Then, when she eventually applied for a green card, she was put through a third round of database and criminal background checks and an in-person interview with an immigration officer. When nothing came up in any of these, she was believed to not be a security risk.

Counter that with the process that many financial institutions currently use to vet potential business partners in foreign countries or conduct due diligence on acquisition targets. In one recent due diligence exercise, a multinational investment bank found over 800 phone numbers associated with a specific individual with a leadership role at a firm they were investigating.

With this initial clue, further investigation found news articles that linked this person to a number of “pump-and-dump” stock schemes. Ultimately, the deal was dropped and the financial firm avoided the potential legal and reputational ramifications that could have come from working with this person and his firm. A criminal database check would have been useless in finding this literal deal breaker.

How is this different than the challenge confronting immigration officials?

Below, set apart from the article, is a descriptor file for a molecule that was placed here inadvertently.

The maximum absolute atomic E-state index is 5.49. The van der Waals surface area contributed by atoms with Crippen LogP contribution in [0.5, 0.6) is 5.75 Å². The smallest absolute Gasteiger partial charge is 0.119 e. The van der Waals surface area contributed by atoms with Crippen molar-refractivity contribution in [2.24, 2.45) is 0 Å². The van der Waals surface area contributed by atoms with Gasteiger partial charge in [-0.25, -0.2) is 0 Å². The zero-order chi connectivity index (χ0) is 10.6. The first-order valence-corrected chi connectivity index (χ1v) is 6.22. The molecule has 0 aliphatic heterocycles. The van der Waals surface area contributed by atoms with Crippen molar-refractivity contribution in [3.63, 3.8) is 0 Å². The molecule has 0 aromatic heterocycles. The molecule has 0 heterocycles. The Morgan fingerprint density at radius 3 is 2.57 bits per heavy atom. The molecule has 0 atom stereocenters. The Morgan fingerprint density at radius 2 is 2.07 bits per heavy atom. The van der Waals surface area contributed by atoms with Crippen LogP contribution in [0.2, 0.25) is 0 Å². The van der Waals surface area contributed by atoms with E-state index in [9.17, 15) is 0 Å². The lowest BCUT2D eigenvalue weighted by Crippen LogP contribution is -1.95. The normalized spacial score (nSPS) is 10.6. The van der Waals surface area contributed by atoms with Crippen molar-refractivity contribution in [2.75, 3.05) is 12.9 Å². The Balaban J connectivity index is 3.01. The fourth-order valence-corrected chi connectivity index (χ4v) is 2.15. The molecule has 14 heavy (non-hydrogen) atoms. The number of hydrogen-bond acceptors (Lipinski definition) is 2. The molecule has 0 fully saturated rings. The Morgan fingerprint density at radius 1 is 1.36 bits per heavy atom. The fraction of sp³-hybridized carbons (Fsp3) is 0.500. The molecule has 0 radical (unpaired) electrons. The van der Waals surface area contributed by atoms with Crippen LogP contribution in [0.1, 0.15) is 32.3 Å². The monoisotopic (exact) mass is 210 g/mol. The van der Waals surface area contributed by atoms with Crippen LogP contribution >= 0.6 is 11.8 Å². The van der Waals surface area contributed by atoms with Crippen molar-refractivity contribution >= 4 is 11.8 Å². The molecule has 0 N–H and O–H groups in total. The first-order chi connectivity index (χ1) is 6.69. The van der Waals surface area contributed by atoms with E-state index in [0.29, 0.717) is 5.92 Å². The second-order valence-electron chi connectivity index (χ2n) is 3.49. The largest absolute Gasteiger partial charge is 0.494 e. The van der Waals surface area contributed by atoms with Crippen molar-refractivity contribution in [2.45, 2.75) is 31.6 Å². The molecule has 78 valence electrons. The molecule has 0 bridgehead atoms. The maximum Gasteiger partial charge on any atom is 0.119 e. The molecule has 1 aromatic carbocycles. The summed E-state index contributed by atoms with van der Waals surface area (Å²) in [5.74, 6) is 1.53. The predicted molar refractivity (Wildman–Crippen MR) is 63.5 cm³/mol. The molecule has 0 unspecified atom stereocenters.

From a technological standpoint, it is exactly the same. The biggest difference is the way financial firms currently tackle the problem is rooted in technology that can work with structured and unstructured data to quickly find linkages and associations that would never show up on a standard database check and would be cost and time prohibitive for a human researcher to evaluate. Today, financial firms are leveraging technology that screens real-world relationships and behaviors, not just registered events like arrests and fingerprint history.

U.S. immigration officials need to start thinking differently about the immigrant screening challenge. As a country founded by immigrants, but also one that cares deeply about the safety and security of its citizens, it is not only our civic duty to get this right; it is fundamental to the future of our nation as a global superpower. 

To get there, we’re going to have to get beyond screening processes that have not really evolved since the Cold War and start embracing the technology that can help us work faster and smarter.